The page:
US 5222550 A
A plate fin heat exchanger is made such that the distance between the trailing edge of its plate fins and the nearest row of tube openings is substantially greater than the distance between the leading edge and its tube openings, thereby reducing the occurrence of condensate carry-over into the airflow stream.
1. An improved plate fin heat exchanger of the type having a plurality of longitudinally stacked plate fin members with each having a plurality of transversely spaced rows of openings formed therein, and tubes being disposed through successive aligned holes for conducting the flow of coolant therethrough for cooling air as its passes transversely between the plate fin members from a leading edge to a trailing edge thereof, wherein the improvement comprises:
the plate fin leading edges being spaced from the nearest row of openings by one distance;
the plate fin trailing edges being spaced from the nearest row of openings by another distance substantially greater than said one distance, such that when the trailing edges are oriented in a vertical disposition there is sufficient plate fin surface area near the trailing edge such that condensate residing thereon will tend to run vertically down the plate fin trailing edges rather than being blown off by the flow of air; and
condensate collection means disposed below said plate fin trailing edges for receiving condensate flow from the lower ends thereof.
2. An improved plate fin heat exchanger as set forth in claim 1 wherein said other distance is substantially equal to the distance between adjacent rows.
3. An improved plate fin heat exchanger as set forth in claim 1 wherein the plate fin members include raised collars around each of the formed openings.
4. An improved method of manufacturing a plate fin heat exchanger coil of the type having a plurality of longitudinally stacked plate fin members with each having a plurality of transversely spaced rows of openings formed therein, and tubes being disposed through successive aligned openings to conduct the flow of coolant therethrough for cooling air as it passes transversely between the plate fins from a leading to a trailing edge thereof, wherein the improvement comprises:
forming a sheet of plate fin material with rows of openings formed therein, said sheet being of a size to include substantially more rows of openings than are required for a single plate fin member of a heat exchanger;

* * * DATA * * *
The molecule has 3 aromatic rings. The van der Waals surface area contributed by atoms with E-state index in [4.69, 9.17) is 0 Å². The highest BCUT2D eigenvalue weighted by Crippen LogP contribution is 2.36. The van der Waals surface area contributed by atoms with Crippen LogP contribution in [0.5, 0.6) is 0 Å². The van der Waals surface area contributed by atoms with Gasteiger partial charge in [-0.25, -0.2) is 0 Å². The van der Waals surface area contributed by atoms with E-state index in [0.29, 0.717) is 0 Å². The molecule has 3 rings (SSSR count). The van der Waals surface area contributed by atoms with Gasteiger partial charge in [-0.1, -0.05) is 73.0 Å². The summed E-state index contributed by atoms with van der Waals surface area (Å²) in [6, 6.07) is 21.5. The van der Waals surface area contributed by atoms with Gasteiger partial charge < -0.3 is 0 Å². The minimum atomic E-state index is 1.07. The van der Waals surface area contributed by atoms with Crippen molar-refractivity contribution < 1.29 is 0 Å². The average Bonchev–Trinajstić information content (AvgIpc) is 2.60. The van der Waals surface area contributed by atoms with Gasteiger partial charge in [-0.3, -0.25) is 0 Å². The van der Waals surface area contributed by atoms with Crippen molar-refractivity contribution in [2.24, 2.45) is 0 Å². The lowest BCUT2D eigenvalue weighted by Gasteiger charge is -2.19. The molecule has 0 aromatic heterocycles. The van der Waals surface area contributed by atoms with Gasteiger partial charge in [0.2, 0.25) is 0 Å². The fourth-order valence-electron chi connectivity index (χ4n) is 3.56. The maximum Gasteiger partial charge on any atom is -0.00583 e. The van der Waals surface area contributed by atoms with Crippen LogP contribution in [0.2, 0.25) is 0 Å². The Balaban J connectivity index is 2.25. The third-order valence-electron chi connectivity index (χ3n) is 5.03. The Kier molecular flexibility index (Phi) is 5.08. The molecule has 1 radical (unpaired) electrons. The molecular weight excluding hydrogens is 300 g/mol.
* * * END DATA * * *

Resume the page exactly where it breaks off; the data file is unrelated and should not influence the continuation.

cutting said sheet into a plurality of plate fin members with each having the number of rows of openings as desired for the heat exchanger coil;
said cutting being made substantially closer to one row than to the other so as to obtain plate fin members having one edge that is spaced a substantially greater transverse distance from its nearest row of openings than the other edge is spaced from its nearest row of openings;
assembling said plate fin members in stacked relationship with said one edge being at the trailing edge and said other edge being at the leading edge, such that when the trailing edges are oriented in a vertical disposition there is sufficient plate fin surface area near the trailing edge that condensate residing thereon will tend to run vertically down the plate fin member's trailing edges rather than being blown off by the flow of air; and
providing a condensate collection means below said plate fin trailing edges for receiving condensate flow from the lower ends thereof.
5. An improved method as set forth in claim 4 wherein during said cutting step, the distance said one edge is spaced from its nearest row of holes is substantially equal to the distance between adjacent rows.
The invention relates generally to air conditioning systems and, more particularly, to a cooling coil and method of manufacture.
In large air conditioning systems, commonly referred to as chiller systems, a liquid such as water or brine is circulated through an evaporator or cooler to chill liquid which is then passed through a heat exchanger of an air handler to cool the air that is then passed through the ductwork to cool spaces in the building. A fan in the air handler normally functions to draw the return air through the heat exchanger and discharge it out into the ductwork.